Because the dynamic approach lets you define models that can change during runtime, PyTorch is well suited to the development of recurrent neural networks (RNN). If you want low-level control, customizability, ease of use, and dynamic graphs, PyTorch is the hot pick.

Tensorflow vs. Pytorch: key differences

In this section we’ll take a closer look at the key differences between Tensorflow and PyTorch. We’ve summarized these differences in a table below:

Tensorflow vs Pytorch

Static vs dynamic computational graphs

Computational graphs are directed graphs from graph theory in which operations are represented by nodes and the data flowing between operations are represented by edges.

Frameworks that favor static graphs encourage you to build fixed, reusable structures that you can repeatedly run data through. This can give you a performance boost, especially for larger data sets, because you don’t have to worry about mutations at runtime. TensorFlow uses static graphs because they’re easier to deploy at scale and optimize for higher performance in production.

Frameworks that favor dynamic graphs place programmer flexibility front and center. They are well suited for situations where the graph must deal with inputs of varying size (e.g., processing a few words vs. a paragraph in natural language processing). A dynamic graph is implicitly defined by the logic you write and can change at runtime, following the define-by-run convention that is more natural to programmers. PyTorch uses dynamic graphs for their flexibility and ease of use.

Learning curve

TensorFlow is generally considered to have a more difficult learning curve than PyTorch, particularly for users who are new to deep learning. This is because TensorFlow has a more complex API and requires more explicit programming, which can make it harder to learn and use.

PyTorch, on the other hand, has a more intuitive API and is easier to learn and use, especially for users who are familiar with Python. Additionally, PyTorch includes more debugging information in its error messages, which can make troubleshooting problems easier.

Overall, PyTorch may be a better choice for users who are new to deep learning and want something that’s easy to learn and use, while TensorFlow may be more suitable for users who are more experienced and have specific performance or production requirements.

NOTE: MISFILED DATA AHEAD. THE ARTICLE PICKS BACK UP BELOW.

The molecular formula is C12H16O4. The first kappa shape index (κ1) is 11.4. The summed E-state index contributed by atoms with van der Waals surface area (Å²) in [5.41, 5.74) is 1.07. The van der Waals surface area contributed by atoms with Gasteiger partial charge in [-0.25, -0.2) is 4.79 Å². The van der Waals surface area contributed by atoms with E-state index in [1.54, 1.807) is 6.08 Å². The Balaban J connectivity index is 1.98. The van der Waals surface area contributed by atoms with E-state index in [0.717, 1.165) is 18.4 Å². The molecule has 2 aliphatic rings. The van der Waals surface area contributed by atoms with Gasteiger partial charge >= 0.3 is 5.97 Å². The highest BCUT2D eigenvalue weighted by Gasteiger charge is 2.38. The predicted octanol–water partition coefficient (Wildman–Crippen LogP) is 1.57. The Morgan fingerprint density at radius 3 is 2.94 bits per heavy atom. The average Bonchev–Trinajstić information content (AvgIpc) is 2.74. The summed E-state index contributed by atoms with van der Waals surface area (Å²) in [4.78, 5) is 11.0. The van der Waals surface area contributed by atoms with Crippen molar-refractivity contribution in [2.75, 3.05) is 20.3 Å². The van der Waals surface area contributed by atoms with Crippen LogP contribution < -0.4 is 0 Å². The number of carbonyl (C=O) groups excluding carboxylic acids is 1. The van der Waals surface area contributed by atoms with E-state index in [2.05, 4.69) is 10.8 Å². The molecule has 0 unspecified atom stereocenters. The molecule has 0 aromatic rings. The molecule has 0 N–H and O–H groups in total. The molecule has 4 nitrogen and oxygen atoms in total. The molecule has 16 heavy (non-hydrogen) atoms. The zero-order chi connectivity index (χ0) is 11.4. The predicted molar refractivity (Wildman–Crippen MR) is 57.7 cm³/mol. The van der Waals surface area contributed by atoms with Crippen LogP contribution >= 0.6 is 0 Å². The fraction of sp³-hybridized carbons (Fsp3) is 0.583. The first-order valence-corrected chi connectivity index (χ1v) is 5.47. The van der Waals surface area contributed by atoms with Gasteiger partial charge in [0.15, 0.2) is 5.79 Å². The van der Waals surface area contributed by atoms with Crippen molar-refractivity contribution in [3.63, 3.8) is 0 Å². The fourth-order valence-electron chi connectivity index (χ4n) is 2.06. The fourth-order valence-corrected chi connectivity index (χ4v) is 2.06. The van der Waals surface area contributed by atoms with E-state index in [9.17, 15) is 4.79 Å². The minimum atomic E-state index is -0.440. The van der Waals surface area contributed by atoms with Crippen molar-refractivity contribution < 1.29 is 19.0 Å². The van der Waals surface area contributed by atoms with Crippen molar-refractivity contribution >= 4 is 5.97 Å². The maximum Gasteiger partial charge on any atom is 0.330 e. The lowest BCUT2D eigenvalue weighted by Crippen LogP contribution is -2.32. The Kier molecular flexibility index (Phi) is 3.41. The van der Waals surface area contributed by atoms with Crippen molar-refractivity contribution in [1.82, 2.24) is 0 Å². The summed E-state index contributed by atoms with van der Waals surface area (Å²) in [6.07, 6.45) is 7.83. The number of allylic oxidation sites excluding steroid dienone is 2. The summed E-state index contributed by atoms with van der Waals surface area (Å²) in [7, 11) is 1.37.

As the deep learning ecosystem continues to mature, we’re starting to see a plethora of large state-of-the-art (SOTA) models made publicly available for machine learning projects. We’re also starting to see a noteworthy divergence in model availability between the two most popular deep learning frameworks: TensorFlow and Pytorch.

PyTorch is the clear winner here. From PapersWithCode to HuggingFace, most of the SOTA models available on the web support PyTorch. Models either support both TensorFlow and PyTorch or are exclusive to PyTorch. Because a lot of machine learning research is driven by academics, it’s no surprise that PyTorch has cornered the market for available SOTA models.

Data parallelism

Data parallelism is a technique for distributing the training of a deep learning model across multiple devices, such as GPUs. Both TensorFlow and PyTorch support data parallelism, but they have different approaches to implementing it.

In TensorFlow, data parallelism is implemented using the tf.distribute.Strategy API, which allows users to specify how the model should be distributed across devices. TensorFlow supports a variety of strategies for distributing the model, including tf.distribute.MirroredStrategy, which supports model parallelism by creating copies of the model on different devices, and tf.distribute.experimental.MultiWorkerMirroredStrategy, which supports model parallelism across multiple machines.